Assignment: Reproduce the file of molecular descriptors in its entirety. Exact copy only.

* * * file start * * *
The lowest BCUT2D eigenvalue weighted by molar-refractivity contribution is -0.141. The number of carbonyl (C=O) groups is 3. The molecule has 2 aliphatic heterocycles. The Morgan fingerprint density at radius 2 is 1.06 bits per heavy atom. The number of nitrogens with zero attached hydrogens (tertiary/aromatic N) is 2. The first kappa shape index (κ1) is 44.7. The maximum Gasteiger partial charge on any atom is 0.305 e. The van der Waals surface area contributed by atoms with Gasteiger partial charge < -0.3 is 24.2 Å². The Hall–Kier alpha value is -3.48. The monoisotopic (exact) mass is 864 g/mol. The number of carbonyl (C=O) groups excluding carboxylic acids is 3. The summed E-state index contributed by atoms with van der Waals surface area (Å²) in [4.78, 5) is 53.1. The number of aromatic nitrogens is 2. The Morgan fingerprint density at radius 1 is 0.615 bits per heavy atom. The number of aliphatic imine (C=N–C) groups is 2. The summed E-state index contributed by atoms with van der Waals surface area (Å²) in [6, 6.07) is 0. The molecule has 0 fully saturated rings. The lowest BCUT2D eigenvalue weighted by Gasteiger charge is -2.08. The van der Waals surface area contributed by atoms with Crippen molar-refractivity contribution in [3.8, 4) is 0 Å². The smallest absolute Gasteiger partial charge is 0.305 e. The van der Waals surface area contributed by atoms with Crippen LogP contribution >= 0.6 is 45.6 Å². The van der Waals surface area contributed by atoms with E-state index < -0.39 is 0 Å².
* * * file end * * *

The lowest BCUT2D eigenvalue weighted by molar-refractivity contribution is -0.141. The number of carbonyl (C=O) groups is 3. The molecule has 2 aliphatic heterocycles. The Morgan fingerprint density at radius 2 is 1.06 bits per heavy atom. The number of nitrogens with zero attached hydrogens (tertiary/aromatic N) is 2. The first kappa shape index (κ1) is 44.7. The maximum Gasteiger partial charge on any atom is 0.305 e. The van der Waals surface area contributed by atoms with Gasteiger partial charge < -0.3 is 24.2 Å². The Hall–Kier alpha value is -3.48. The monoisotopic (exact) mass is 864 g/mol. The number of carbonyl (C=O) groups excluding carboxylic acids is 3. The summed E-state index contributed by atoms with van der Waals surface area (Å²) in [4.78, 5) is 53.1. The number of aromatic nitrogens is 2. The Morgan fingerprint density at radius 1 is 0.615 bits per heavy atom. The number of aliphatic imine (C=N–C) groups is 2. The summed E-state index contributed by atoms with van der Waals surface area (Å²) in [6, 6.07) is 0. The molecule has 0 fully saturated rings. The lowest BCUT2D eigenvalue weighted by Gasteiger charge is -2.08. The van der Waals surface area contributed by atoms with Crippen molar-refractivity contribution in [3.8, 4) is 0 Å². The smallest absolute Gasteiger partial charge is 0.305 e. The van der Waals surface area contributed by atoms with Crippen LogP contribution >= 0.6 is 45.6 Å². The van der Waals surface area contributed by atoms with E-state index < -0.39 is 0 Å².